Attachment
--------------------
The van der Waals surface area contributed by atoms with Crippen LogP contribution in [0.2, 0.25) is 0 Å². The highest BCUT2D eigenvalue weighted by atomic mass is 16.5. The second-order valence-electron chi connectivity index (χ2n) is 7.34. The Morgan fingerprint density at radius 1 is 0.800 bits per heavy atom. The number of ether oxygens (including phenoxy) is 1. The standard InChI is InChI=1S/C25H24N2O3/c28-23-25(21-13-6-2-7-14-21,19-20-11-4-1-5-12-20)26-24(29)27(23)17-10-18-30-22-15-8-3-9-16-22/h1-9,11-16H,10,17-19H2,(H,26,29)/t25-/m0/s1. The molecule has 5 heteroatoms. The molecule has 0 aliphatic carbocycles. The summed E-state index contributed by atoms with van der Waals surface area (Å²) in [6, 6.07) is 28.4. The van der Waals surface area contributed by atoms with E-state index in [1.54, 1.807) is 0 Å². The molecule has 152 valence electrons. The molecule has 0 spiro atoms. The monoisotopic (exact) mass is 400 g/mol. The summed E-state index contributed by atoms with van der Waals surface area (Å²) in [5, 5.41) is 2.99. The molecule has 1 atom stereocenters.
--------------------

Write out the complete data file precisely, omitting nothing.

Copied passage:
The van der Waals surface area contributed by atoms with Crippen LogP contribution in [0.2, 0.25) is 0 Å². The highest BCUT2D eigenvalue weighted by atomic mass is 16.5. The second-order valence-electron chi connectivity index (χ2n) is 7.34. The Morgan fingerprint density at radius 1 is 0.800 bits per heavy atom. The number of ether oxygens (including phenoxy) is 1. The standard InChI is InChI=1S/C25H24N2O3/c28-23-25(21-13-6-2-7-14-21,19-20-11-4-1-5-12-20)26-24(29)27(23)17-10-18-30-22-15-8-3-9-16-22/h1-9,11-16H,10,17-19H2,(H,26,29)/t25-/m0/s1. The molecule has 5 heteroatoms. The molecule has 0 aliphatic carbocycles. The summed E-state index contributed by atoms with van der Waals surface area (Å²) in [6, 6.07) is 28.4. The van der Waals surface area contributed by atoms with E-state index in [1.54, 1.807) is 0 Å². The molecule has 152 valence electrons. The molecule has 0 spiro atoms. The monoisotopic (exact) mass is 400 g/mol. The summed E-state index contributed by atoms with van der Waals surface area (Å²) in [5, 5.41) is 2.99. The molecule has 1 atom stereocenters.